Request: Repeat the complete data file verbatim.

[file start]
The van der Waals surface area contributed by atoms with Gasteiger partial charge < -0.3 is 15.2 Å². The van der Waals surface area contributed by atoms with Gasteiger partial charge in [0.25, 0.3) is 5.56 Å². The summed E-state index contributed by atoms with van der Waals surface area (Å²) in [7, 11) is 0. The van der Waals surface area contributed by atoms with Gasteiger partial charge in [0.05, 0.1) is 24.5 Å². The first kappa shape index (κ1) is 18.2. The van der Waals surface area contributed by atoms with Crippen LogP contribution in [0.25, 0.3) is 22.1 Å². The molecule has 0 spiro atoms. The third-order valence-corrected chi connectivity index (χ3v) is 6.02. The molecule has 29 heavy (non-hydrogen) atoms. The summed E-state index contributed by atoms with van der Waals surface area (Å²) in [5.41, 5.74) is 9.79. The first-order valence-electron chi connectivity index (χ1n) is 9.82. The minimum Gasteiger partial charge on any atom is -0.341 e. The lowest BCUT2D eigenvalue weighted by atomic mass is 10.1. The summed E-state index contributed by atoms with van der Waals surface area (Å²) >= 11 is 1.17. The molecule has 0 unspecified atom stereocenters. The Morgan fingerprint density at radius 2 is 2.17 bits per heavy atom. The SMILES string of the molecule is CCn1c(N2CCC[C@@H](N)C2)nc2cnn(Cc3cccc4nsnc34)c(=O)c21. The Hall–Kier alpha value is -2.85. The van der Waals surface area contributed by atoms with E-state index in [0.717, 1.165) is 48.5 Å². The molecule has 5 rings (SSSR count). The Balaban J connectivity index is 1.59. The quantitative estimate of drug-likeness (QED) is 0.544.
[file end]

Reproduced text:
The van der Waals surface area contributed by atoms with Gasteiger partial charge < -0.3 is 15.2 Å². The van der Waals surface area contributed by atoms with Gasteiger partial charge in [0.25, 0.3) is 5.56 Å². The summed E-state index contributed by atoms with van der Waals surface area (Å²) in [7, 11) is 0. The van der Waals surface area contributed by atoms with Gasteiger partial charge in [0.05, 0.1) is 24.5 Å². The first kappa shape index (κ1) is 18.2. The van der Waals surface area contributed by atoms with Crippen LogP contribution in [0.25, 0.3) is 22.1 Å². The molecule has 0 spiro atoms. The third-order valence-corrected chi connectivity index (χ3v) is 6.02. The molecule has 29 heavy (non-hydrogen) atoms. The summed E-state index contributed by atoms with van der Waals surface area (Å²) in [5.41, 5.74) is 9.79. The first-order valence-electron chi connectivity index (χ1n) is 9.82. The minimum Gasteiger partial charge on any atom is -0.341 e. The lowest BCUT2D eigenvalue weighted by atomic mass is 10.1. The summed E-state index contributed by atoms with van der Waals surface area (Å²) >= 11 is 1.17. The molecule has 0 unspecified atom stereocenters. The Morgan fingerprint density at radius 2 is 2.17 bits per heavy atom. The SMILES string of the molecule is CCn1c(N2CCC[C@@H](N)C2)nc2cnn(Cc3cccc4nsnc34)c(=O)c21. The Hall–Kier alpha value is -2.85. The van der Waals surface area contributed by atoms with E-state index in [0.717, 1.165) is 48.5 Å². The molecule has 5 rings (SSSR count). The Balaban J connectivity index is 1.59. The quantitative estimate of drug-likeness (QED) is 0.544.